> (though capitalists often force themselves to refuse to see the win-win
> aspect of such a situation and only see it as win-lose, thus opposing
> working-class individuals who ask for nothing more than freedom
> from exploitation)

What is a Laissez-Faire Socialist?

> Libertarian Socialism/ anarcho-syndicalism encourages people to work and
> be paid a fair wage (WIN-WIN) when they are employed.
> Libertarian socialism assumes people own their own bodies, unlike
> "anarcho-capitalism" where the individual is "owned" by the corporation
> they work for. In "anarcho-" capitalist society human behavior is regulated
> by the imposition of regulatory patents, copyright laws, and so on.

Who owns the property in Libertarian Socialism. Can I produce and trade
as I please? Does socialism not imply the existence of a State that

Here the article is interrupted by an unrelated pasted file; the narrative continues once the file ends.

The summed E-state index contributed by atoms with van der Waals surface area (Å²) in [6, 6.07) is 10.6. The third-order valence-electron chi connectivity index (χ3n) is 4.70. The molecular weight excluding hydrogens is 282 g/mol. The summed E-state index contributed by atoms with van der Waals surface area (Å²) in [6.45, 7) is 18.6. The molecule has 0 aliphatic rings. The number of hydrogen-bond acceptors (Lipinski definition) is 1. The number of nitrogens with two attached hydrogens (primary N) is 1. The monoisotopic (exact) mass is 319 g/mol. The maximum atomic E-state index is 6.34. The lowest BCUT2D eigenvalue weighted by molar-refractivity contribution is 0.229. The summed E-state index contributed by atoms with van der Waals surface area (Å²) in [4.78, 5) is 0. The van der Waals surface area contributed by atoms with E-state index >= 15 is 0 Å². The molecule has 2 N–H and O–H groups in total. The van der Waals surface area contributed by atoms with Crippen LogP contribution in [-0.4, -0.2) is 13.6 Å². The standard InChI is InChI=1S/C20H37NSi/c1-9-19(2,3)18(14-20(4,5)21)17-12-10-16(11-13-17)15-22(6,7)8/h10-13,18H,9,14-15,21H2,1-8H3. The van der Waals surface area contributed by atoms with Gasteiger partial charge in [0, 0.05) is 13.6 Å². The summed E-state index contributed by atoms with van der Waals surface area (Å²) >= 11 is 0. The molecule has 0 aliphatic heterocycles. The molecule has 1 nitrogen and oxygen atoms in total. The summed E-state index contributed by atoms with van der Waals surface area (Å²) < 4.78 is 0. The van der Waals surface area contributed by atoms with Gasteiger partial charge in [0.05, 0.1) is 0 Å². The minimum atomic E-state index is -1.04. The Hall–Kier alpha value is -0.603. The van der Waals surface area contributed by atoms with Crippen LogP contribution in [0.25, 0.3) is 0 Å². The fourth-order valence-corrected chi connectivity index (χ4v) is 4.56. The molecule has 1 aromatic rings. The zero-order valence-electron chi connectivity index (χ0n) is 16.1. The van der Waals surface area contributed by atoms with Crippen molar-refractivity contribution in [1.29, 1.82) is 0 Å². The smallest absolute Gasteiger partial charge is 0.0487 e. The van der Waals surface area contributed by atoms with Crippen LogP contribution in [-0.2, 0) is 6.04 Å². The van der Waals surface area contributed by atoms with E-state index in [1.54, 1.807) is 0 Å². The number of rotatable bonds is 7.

owns the means of production? I'm getting the feeling that I'm actually
responding to some "Initiation meme/post".
OK guys, you caught me with my mouth open, ha, ha!

> BTW, Fascism is a form extreme capitalism. Fascism occours when small business
> owners, frightened of a rising, militant and organised working class,
> turn to the extreme right which uses workerist rhetoric and emotional
> appeals to build a counter-revolutionary movement to stop the spread
> of (libertarian) socialist ideas.
> Dynamically Optimistic,
> Jamal
> For more info:
> Liberty for the People web page:
> ...and...
> Prominent Anarchists & Left-Libertarians:

It was fun and, yes, I fell right into it like a fly on fly-paper!!!!

Julio R. Vaquer